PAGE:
• 14. [Western world] The Western world, also known as the West and the Occident (from Latin: occidens "sunset, West"; as contrasted with the Orient), is a term referring to different nations depending on the context. There are many accepted definitions about what they all have in common.
  • 15. [Painting] Painting is the practice of applying paint, pigment, color or other medium to a surface (support base). The medium is commonly applied to the base with a brush but other implements, such as knives, sponges, and airbrushes, can be used.
  • 16. [Education] Education is the process of facilitating learning. Knowledge, skills, values, beliefs, and habits of a group of people are transferred to other people, through storytelling, discussion, teaching, training, or research. Education frequently takes place under the guidance of educators, but learners may also educate themselves in a process called autodidactic learning. Any experience that has a formative effect on the way one thinks, feels, or acts may be considered educational.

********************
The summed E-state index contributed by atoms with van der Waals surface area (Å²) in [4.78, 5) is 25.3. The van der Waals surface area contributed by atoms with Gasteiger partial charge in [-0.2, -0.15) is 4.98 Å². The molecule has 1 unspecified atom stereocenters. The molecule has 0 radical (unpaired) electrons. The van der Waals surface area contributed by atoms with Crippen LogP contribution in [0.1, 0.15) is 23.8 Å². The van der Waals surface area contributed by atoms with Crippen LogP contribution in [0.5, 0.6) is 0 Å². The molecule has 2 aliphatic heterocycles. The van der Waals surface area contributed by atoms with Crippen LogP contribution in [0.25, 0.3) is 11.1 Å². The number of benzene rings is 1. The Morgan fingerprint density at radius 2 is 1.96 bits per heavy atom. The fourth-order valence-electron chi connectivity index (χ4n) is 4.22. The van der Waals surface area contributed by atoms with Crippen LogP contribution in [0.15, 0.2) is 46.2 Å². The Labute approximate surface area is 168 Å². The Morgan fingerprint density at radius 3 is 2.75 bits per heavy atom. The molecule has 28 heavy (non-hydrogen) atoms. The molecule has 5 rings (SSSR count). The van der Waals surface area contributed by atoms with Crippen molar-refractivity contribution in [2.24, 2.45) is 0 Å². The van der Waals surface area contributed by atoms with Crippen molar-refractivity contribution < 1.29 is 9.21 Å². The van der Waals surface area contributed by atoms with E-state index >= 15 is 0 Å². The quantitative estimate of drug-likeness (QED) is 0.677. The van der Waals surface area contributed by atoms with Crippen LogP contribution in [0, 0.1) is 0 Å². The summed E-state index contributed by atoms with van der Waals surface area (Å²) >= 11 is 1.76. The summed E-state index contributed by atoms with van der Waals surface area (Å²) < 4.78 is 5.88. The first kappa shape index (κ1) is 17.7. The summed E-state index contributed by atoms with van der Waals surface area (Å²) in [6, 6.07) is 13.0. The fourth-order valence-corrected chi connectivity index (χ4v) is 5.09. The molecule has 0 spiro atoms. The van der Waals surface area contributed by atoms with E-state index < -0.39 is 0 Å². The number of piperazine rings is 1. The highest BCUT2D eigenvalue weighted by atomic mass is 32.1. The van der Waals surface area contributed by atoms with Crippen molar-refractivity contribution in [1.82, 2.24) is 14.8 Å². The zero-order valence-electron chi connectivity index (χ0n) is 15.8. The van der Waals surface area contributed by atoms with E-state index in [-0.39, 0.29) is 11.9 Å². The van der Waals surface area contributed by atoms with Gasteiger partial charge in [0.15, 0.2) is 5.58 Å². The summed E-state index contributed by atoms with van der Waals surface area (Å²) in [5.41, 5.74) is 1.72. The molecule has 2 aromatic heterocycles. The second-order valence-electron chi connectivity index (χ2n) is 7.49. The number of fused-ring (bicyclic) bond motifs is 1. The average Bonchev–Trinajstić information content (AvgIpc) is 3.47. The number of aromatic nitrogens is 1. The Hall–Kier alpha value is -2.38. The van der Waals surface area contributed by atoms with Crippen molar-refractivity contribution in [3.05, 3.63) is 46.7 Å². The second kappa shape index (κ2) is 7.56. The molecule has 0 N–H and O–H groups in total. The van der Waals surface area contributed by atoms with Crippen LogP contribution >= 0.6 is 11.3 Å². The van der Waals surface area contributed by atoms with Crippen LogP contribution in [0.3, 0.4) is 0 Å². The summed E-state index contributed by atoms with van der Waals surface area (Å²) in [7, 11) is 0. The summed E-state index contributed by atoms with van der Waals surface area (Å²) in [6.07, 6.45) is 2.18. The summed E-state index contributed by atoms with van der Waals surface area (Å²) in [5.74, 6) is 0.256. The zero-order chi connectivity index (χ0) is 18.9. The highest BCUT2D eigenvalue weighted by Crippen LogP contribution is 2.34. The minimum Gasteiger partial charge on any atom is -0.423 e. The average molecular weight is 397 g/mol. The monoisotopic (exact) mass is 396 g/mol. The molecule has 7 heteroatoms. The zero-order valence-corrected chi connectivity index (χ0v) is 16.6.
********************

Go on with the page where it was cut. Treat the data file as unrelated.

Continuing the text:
• 17. [Egypt] Egypt (/ˈɪpt/; Arabic: مِصرMiṣr, Egyptian Arabic: مَصر Maṣr), officially the Arab Republic of Egypt, is a transcontinental country spanning the northeast corner of Africa and southwest corner of Asia, via a land bridge formed by the Sinai Peninsula. It is the world's only contiguous Eurafrasian nation and most of Egypt's territory of 1,010,408 square
  • 18. [Japan] Japan (Japanese: 日本 Nippon or Nihon; formally 日本国  Nippon-koku or Nihon-koku, "State of Japan") is an island country in East Asia. Located in the Pacific Ocean, it lies to the east of the Sea of Japan, the East China Sea, China, North Korea, South Korea and Russia, stretching from the Sea of Okhotsk in the north to